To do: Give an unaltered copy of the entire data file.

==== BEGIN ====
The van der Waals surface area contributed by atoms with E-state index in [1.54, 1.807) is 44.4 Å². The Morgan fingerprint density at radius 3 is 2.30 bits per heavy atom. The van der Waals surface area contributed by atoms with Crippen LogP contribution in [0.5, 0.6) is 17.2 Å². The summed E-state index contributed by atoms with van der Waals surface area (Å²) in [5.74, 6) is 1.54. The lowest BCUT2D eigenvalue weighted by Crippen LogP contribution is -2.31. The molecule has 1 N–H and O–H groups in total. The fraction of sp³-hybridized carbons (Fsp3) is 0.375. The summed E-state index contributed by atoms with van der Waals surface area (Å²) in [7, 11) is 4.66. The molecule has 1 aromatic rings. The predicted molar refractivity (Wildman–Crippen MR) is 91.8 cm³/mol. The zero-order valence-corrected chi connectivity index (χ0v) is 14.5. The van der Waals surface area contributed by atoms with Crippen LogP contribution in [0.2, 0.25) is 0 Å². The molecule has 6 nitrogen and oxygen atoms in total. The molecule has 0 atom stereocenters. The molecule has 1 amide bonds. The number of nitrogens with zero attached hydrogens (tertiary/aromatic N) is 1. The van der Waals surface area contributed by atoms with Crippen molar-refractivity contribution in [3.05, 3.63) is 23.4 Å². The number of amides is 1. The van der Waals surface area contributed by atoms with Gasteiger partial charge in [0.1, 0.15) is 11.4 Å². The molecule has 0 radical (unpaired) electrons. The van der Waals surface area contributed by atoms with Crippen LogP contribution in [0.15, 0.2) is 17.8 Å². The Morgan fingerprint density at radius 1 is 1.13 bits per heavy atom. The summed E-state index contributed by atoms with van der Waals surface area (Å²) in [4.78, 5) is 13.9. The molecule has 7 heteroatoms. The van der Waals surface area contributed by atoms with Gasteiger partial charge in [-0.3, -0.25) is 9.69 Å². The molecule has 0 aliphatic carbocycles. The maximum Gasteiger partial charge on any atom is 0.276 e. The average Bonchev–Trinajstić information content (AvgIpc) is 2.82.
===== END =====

The van der Waals surface area contributed by atoms with E-state index in [1.54, 1.807) is 44.4 Å². The Morgan fingerprint density at radius 3 is 2.30 bits per heavy atom. The van der Waals surface area contributed by atoms with Crippen LogP contribution in [0.5, 0.6) is 17.2 Å². The summed E-state index contributed by atoms with van der Waals surface area (Å²) in [5.74, 6) is 1.54. The lowest BCUT2D eigenvalue weighted by Crippen LogP contribution is -2.31. The molecule has 1 N–H and O–H groups in total. The fraction of sp³-hybridized carbons (Fsp3) is 0.375. The summed E-state index contributed by atoms with van der Waals surface area (Å²) in [7, 11) is 4.66. The molecule has 1 aromatic rings. The predicted molar refractivity (Wildman–Crippen MR) is 91.8 cm³/mol. The zero-order valence-corrected chi connectivity index (χ0v) is 14.5. The van der Waals surface area contributed by atoms with Crippen LogP contribution in [0.2, 0.25) is 0 Å². The molecule has 6 nitrogen and oxygen atoms in total. The molecule has 0 atom stereocenters. The molecule has 1 amide bonds. The number of nitrogens with zero attached hydrogens (tertiary/aromatic N) is 1. The van der Waals surface area contributed by atoms with Crippen molar-refractivity contribution in [3.05, 3.63) is 23.4 Å². The number of amides is 1. The van der Waals surface area contributed by atoms with Gasteiger partial charge in [0.1, 0.15) is 11.4 Å². The molecule has 0 radical (unpaired) electrons. The van der Waals surface area contributed by atoms with Crippen LogP contribution in [0.15, 0.2) is 17.8 Å². The Morgan fingerprint density at radius 1 is 1.13 bits per heavy atom. The summed E-state index contributed by atoms with van der Waals surface area (Å²) in [4.78, 5) is 13.9. The molecule has 7 heteroatoms. The van der Waals surface area contributed by atoms with Gasteiger partial charge in [-0.3, -0.25) is 9.69 Å². The molecule has 0 aliphatic carbocycles. The maximum Gasteiger partial charge on any atom is 0.276 e. The average Bonchev–Trinajstić information content (AvgIpc) is 2.82.